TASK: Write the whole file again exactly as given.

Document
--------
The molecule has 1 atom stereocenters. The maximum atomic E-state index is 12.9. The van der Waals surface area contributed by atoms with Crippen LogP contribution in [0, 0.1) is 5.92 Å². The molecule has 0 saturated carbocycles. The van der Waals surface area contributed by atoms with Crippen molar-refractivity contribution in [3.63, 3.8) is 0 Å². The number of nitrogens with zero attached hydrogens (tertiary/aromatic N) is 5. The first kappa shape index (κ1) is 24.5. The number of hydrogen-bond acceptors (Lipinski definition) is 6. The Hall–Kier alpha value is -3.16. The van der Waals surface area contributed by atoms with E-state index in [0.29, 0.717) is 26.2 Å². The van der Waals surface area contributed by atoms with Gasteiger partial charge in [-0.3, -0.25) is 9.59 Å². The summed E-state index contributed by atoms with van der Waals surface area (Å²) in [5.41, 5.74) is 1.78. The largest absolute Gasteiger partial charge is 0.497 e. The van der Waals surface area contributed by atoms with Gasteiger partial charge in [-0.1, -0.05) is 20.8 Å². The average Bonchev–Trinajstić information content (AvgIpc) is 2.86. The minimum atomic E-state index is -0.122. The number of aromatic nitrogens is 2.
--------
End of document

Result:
The molecule has 1 atom stereocenters. The maximum atomic E-state index is 12.9. The van der Waals surface area contributed by atoms with Crippen LogP contribution in [0, 0.1) is 5.92 Å². The molecule has 0 saturated carbocycles. The van der Waals surface area contributed by atoms with Crippen molar-refractivity contribution in [3.63, 3.8) is 0 Å². The number of nitrogens with zero attached hydrogens (tertiary/aromatic N) is 5. The first kappa shape index (κ1) is 24.5. The number of hydrogen-bond acceptors (Lipinski definition) is 6. The Hall–Kier alpha value is -3.16. The van der Waals surface area contributed by atoms with E-state index in [0.29, 0.717) is 26.2 Å². The van der Waals surface area contributed by atoms with Gasteiger partial charge in [-0.3, -0.25) is 9.59 Å². The summed E-state index contributed by atoms with van der Waals surface area (Å²) in [5.41, 5.74) is 1.78. The largest absolute Gasteiger partial charge is 0.497 e. The van der Waals surface area contributed by atoms with Gasteiger partial charge in [-0.1, -0.05) is 20.8 Å². The average Bonchev–Trinajstić information content (AvgIpc) is 2.86. The minimum atomic E-state index is -0.122. The number of aromatic nitrogens is 2.